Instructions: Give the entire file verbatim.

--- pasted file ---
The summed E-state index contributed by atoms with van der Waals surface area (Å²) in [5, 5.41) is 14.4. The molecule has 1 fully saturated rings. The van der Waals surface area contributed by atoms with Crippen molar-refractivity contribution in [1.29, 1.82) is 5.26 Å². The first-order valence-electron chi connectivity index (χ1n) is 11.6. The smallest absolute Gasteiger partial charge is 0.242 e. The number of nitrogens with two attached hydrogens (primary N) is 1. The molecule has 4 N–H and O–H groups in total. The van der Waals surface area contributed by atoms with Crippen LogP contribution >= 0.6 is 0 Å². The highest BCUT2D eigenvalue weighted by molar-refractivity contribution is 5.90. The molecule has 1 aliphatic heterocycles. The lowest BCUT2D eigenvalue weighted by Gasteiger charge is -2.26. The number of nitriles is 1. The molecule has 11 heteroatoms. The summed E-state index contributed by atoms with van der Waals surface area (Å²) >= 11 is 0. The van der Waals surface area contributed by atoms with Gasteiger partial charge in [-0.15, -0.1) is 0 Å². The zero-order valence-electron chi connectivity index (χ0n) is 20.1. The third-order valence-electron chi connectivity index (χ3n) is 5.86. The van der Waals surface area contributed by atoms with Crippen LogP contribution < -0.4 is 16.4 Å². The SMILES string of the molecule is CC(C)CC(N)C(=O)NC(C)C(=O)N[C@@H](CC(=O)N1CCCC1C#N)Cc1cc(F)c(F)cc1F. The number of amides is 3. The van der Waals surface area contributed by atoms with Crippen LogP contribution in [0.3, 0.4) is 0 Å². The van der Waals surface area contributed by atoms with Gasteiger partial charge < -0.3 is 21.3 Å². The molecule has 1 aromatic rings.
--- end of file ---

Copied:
The summed E-state index contributed by atoms with van der Waals surface area (Å²) in [5, 5.41) is 14.4. The molecule has 1 fully saturated rings. The van der Waals surface area contributed by atoms with Crippen molar-refractivity contribution in [1.29, 1.82) is 5.26 Å². The first-order valence-electron chi connectivity index (χ1n) is 11.6. The smallest absolute Gasteiger partial charge is 0.242 e. The number of nitrogens with two attached hydrogens (primary N) is 1. The molecule has 4 N–H and O–H groups in total. The van der Waals surface area contributed by atoms with Crippen LogP contribution >= 0.6 is 0 Å². The highest BCUT2D eigenvalue weighted by molar-refractivity contribution is 5.90. The molecule has 1 aliphatic heterocycles. The lowest BCUT2D eigenvalue weighted by Gasteiger charge is -2.26. The number of nitriles is 1. The molecule has 11 heteroatoms. The summed E-state index contributed by atoms with van der Waals surface area (Å²) >= 11 is 0. The van der Waals surface area contributed by atoms with Gasteiger partial charge in [-0.15, -0.1) is 0 Å². The zero-order valence-electron chi connectivity index (χ0n) is 20.1. The third-order valence-electron chi connectivity index (χ3n) is 5.86. The van der Waals surface area contributed by atoms with Crippen LogP contribution < -0.4 is 16.4 Å². The SMILES string of the molecule is CC(C)CC(N)C(=O)NC(C)C(=O)N[C@@H](CC(=O)N1CCCC1C#N)Cc1cc(F)c(F)cc1F. The number of amides is 3. The van der Waals surface area contributed by atoms with Crippen LogP contribution in [0.3, 0.4) is 0 Å². The van der Waals surface area contributed by atoms with Gasteiger partial charge < -0.3 is 21.3 Å². The molecule has 1 aromatic rings.